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BLOG: Is a Drone the Right Choice For Your Company?

There are some pros and cons to consider before purchasing a new drone for your company.

Thu July 14, 2016 - National Edition
Megan Wild

Consumer-grade aerial drones, which are quickly growing in popularity, are already being used in a wide variety of industries, sectors and jobs. When used in combination with next-gen digital imaging tools, their usefulness increases exponentially. This is especially true on the construction site, where drones are used for everything from the initial site survey to the final exterior inspection. However, there are some pros and cons to consider before purchasing a new drone for your company.

Site Surveying

Site surveying, logistics planning and initial hazard inspections can all benefit immensely from the use of an aerial drone. In fact, a 2015 report states that nearly half of all respondents are already using drones in their initial planning and surveying processes.

There is also the safety aspect of the surveying process to consider. Because aerial drones can reach areas that are hazardous or challenging for humans, the entire surveying and planning phase can be made much safer than before.

Nate Olson, a general manager at Chicago Industrial says this of the increased use of drones, "I work directly with customers who manage construction sites. Learning from their experiences, I think that drone photography can help improve worksite safety for workers and equipment by providing a thorough site survey. Preventing injuries to workers and damage to equipment are definitely huge benefits that must be considered."

Despite the effectiveness and reliability of drone-based surveying and planning, though, drones are still no substitute for workers on the ground. The skilled eyes and past experiences of these individuals can spot flaws, hazards or nuances that are easily missed through drone-based imaging.

Rules and Regulations

Believe it or not, there was a time when there were virtually no regulations or restrictions regarding the flight and operation of aerial drones. Although this was during the infancy of aerial drone technology, it's easy to imagine the potential hazards when faced with hundreds or thousands of drones occupying the same airspace at once. That's exactly why new rules and regulations are being established nearly every single day.

In fact, aerial drones are still rather loosely regulated. According to the Federal Aviation Administration, there are currently no pilot requirements whatsoever when operating an aerial drone for fun or recreation as long as the aircraft is less than half a pound. However, when operating an aerial drone for business or work purposes, the controller must be at least 16 years of age and possess an active Remote Pilot Airman Certificate.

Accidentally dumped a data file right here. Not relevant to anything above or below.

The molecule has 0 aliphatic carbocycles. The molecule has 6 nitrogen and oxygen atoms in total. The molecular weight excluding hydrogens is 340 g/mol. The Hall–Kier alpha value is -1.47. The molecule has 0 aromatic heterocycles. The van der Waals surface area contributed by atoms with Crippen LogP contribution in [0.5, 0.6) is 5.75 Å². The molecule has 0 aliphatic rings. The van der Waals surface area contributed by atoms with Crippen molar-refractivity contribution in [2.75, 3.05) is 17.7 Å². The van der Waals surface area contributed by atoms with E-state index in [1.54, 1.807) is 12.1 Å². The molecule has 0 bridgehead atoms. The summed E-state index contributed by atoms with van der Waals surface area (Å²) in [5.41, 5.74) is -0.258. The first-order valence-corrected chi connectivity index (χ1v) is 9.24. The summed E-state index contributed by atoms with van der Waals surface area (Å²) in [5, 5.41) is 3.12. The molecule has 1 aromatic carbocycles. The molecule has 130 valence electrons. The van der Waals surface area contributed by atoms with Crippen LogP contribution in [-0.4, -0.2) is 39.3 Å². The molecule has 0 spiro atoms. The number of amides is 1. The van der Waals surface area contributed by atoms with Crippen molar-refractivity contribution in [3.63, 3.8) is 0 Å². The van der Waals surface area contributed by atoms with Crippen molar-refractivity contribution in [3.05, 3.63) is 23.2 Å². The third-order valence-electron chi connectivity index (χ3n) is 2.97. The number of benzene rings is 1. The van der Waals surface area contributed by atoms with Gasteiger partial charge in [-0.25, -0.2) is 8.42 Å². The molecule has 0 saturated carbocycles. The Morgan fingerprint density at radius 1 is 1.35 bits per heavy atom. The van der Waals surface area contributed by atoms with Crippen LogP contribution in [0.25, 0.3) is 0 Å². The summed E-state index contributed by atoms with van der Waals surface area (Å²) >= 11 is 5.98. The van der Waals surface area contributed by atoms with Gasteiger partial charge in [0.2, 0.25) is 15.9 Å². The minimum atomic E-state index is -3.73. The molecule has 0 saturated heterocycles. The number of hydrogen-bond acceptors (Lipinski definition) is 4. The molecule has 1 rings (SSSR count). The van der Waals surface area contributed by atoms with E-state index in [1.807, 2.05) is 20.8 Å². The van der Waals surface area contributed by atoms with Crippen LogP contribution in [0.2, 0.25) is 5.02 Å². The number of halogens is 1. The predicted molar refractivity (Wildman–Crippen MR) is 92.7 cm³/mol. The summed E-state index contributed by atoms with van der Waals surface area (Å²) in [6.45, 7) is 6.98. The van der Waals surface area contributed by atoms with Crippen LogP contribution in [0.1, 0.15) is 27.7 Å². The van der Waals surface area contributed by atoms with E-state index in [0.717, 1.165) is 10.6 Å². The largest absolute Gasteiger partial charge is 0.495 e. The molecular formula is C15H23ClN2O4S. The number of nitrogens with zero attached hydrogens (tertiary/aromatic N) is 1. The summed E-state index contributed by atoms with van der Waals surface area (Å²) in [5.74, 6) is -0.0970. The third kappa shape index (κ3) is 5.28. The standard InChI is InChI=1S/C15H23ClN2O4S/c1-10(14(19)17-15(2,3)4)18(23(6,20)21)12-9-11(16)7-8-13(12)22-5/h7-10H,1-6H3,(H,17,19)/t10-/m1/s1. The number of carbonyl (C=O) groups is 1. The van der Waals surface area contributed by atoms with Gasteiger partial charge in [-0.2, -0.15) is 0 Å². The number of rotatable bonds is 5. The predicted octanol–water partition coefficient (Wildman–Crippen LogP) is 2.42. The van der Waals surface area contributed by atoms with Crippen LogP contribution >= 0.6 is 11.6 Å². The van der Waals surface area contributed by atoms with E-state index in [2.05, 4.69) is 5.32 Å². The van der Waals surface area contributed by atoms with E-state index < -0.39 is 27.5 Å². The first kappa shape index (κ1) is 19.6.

Apart from new regulations, there are also new rules that operators must become familiar with in order to operate an aerial drone in a safe manner. For example, aerial drones are not permitted within five miles of an airport without a proper notification. The drone must always be visible to the naked eye of the operator and all drones must weigh under 55 lbs. Additionally, operators must abide by any local or community regulations that may apply to drone operation within specific neighborhoods.

Monitoring / Verifying Presence of Workers

Because drones are capable of transmitting video through a live feed, you can use these devices as a highly effective means of gauging productivity and even verifying the presence of your workers on a day-to-day basis. Moreover, drones can be used to ensure the delivery of construction materials and monitor overall project progress.

If you do use a drone to monitor the productivity of your workers, make sure to use it sparingly. Misusing such a device, or using it too much, may cause strife amongst your employees. If they start to get the feeling that you are constantly looking over their shoulder, even if it is through the lens of a next-gen drone, they might begin to rebel.

Exterior Inspection

Finally, today's aerial drones can even be used to inspect the exterior of your newly finished construction projects. This is true on all types of construction projects, though the practice is typically reserved for larger structures and areas.

Again, however, the drone is no replacement for a trained human eye. Even with high-resolution digital imaging, drones are still capable of missing some of the finer details. Moreover, live data streams might lag, stutter, freeze or lose contact entirely, while saved data is always susceptible to corruption and even physical damage.

The Future of Drone Photography

While it's difficult to guess how drone photography will advance over the next few years, especially with the establishment of new laws and regulations regarding drone usage, it's safe to say that the innovation is certainly here to say. Moreover, with the prices of consumer-grade aerial drones plummeting, now might be the best time to buy.

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